Tapeworms in Alaskan Bears

Tapeworms in Alaskan Bears


Many people are surprised to learn that Alaskan bears frequently have issues with tapeworms. Videos often circulate showing bears trailing long tapeworms behind them as they walk. This may seem unusual, but it’s actually a relatively common issue, especially for Alaskan black and brown bears.

How Bears Get Tapeworms

How Bears Get Tapeworms

  • Salmon Consumption
  • Alaskan bears get tapeworms from eating infected salmon in rivers during salmon runs.
  • Salmon pick up tapeworm eggs that are present in river water.
  • When bears eat infected salmon, tapeworm larvae lodge in the bear’s digestive system.

Life Cycle

Bears Tapeworms Lifecycle

  • Tapeworm eggs in the river water are eaten by small crustaceans.
  • The crustaceans are eaten by salmon, infecting them.
  • Bears eat the infected salmon, becoming infected themselves.
  • Adult tapeworms live inside the bears, shedding eggs.
  • The bear deposits the eggs back into the water through feces, restarting the cycle.

Effects on Bears

  • Discomfort
  • Passing long tapeworms causes visible discomfort for bears.
  • Bears may rub their behinds against trees.
  • Bears shake themselves in an effort to dislodge tapeworms.

Health Impacts

  • Tapeworms feed off the food bears consume, diverting nutrients.
  • Some bears become lethargic, anemic or lose weight.
  • However, most bears tolerate tapeworms well. The parasites need the host to survive.

Extreme Cases

  • In extreme cases, tapeworms inside bears may reach over 30 feet long.
  • Sometimes dead or living tapeworms are defecated fully intact.

Prevalence of Tapeworms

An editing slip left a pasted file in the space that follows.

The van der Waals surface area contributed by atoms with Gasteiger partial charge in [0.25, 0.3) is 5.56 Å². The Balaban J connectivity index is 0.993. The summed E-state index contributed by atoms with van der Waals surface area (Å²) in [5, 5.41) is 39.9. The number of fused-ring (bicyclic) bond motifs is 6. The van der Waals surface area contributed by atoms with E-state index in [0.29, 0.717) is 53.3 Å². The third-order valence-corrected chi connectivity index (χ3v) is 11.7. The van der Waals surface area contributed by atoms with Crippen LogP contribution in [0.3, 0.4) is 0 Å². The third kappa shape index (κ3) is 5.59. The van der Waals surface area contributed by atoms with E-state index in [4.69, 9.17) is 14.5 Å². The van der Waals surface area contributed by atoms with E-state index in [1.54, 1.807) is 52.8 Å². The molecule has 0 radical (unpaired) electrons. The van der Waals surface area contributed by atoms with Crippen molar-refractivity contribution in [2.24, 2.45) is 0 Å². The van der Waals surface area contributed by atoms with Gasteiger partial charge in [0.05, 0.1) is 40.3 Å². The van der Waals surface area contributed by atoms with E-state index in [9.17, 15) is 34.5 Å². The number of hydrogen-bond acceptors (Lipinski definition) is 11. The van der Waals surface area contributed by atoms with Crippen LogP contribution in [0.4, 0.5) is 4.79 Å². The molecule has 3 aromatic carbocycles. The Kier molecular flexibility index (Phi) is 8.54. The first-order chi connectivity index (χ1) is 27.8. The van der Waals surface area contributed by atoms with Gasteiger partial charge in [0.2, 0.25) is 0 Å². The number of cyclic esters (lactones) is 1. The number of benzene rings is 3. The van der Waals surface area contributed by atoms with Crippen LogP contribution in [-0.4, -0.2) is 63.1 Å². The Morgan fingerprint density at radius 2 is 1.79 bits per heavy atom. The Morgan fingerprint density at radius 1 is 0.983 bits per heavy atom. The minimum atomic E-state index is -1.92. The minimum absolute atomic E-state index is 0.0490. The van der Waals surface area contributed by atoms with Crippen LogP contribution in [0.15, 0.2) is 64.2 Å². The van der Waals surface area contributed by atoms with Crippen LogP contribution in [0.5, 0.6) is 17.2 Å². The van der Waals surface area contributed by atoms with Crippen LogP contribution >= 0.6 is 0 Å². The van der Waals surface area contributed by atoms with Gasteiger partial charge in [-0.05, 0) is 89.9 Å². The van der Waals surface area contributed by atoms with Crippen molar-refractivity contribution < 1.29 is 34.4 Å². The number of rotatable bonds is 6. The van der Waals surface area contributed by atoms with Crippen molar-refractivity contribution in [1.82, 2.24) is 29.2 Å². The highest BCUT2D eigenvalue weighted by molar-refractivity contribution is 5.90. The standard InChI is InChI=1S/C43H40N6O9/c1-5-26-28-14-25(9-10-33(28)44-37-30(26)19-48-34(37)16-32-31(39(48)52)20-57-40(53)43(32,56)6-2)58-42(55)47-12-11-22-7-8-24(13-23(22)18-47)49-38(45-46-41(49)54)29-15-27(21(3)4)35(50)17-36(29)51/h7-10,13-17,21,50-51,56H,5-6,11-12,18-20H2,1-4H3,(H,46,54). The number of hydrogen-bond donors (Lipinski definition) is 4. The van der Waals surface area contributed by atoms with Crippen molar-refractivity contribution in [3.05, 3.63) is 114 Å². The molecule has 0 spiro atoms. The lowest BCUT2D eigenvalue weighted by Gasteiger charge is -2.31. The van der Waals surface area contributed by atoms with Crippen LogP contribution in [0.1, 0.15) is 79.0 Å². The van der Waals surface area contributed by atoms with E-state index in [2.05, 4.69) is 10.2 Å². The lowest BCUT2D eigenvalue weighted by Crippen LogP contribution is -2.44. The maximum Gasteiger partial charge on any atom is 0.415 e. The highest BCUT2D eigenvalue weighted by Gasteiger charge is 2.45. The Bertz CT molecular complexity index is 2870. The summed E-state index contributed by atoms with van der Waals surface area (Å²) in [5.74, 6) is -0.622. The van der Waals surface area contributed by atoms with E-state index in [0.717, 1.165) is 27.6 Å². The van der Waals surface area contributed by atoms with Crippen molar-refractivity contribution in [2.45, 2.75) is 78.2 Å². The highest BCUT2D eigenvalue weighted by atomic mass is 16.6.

• Common issue
  • Tapeworms are very prevalent among Alaskan bears.
  • Both black bears and brown bears often harbor them.

Frequently observed

  • Katmai National Park live bear cams often show dangling tapeworms.
  • Many amateur videos show bears trailing tapeworms.
  • Part of salmon ecosystem
  • Tapeworms remain an overlooked but ever-present part of the salmon lifecycle that feeds much of Alaska’s wildlife.

Tapeworms in Other Species

Bears Tapeworms

Over 10,000 tapeworm species exist globally. All have similar lifestyles.

  • Many species affected
  • Tapeworms affect numerous animal species in addition to bears.
  • This includes around 40% of all animal life.
  • Humans also at risk
  • Eating raw or undercooked fish can transfer tapeworms to humans through sushi.
  • Many human tapeworm cases cause minimal symptoms.
  • But some cases result in unpleasant intestinal issues.

Why Tapeworms Matter


  • Although often unappreciated, parasites like tapeworms are an integral part of global biodiversity.
  • Their evolutionary development is complex and fascinating.

Ecosystem awareness

  • Tapeworms illustrate the interconnectivity of ecological systems.
  • They showcase how species rely on one another, both positively and negatively.

Improved understanding
By observing the role of parasites like tapeworms, we can better understand the lifestyle and health issues facing species like Alaskan bears.

Bears Tapeworms

The presence of tapeworms in Alaskan bears may seem disturbing initially. But parasite-host relationships are far more common than many people realize. Tapeworms play an integral role across Alaska’s wilderness by distributing salmon nutrients to other species. And despite temporary discomfort for bears, the parasites rarely pose major long-term health consequences. By shedding light on this overlooked aspect of Alaska’s ecosystems, we can grow to better appreciate the interconnectivity and resilience of nature. Even when parasite-host relationships take visually unpleasant turns.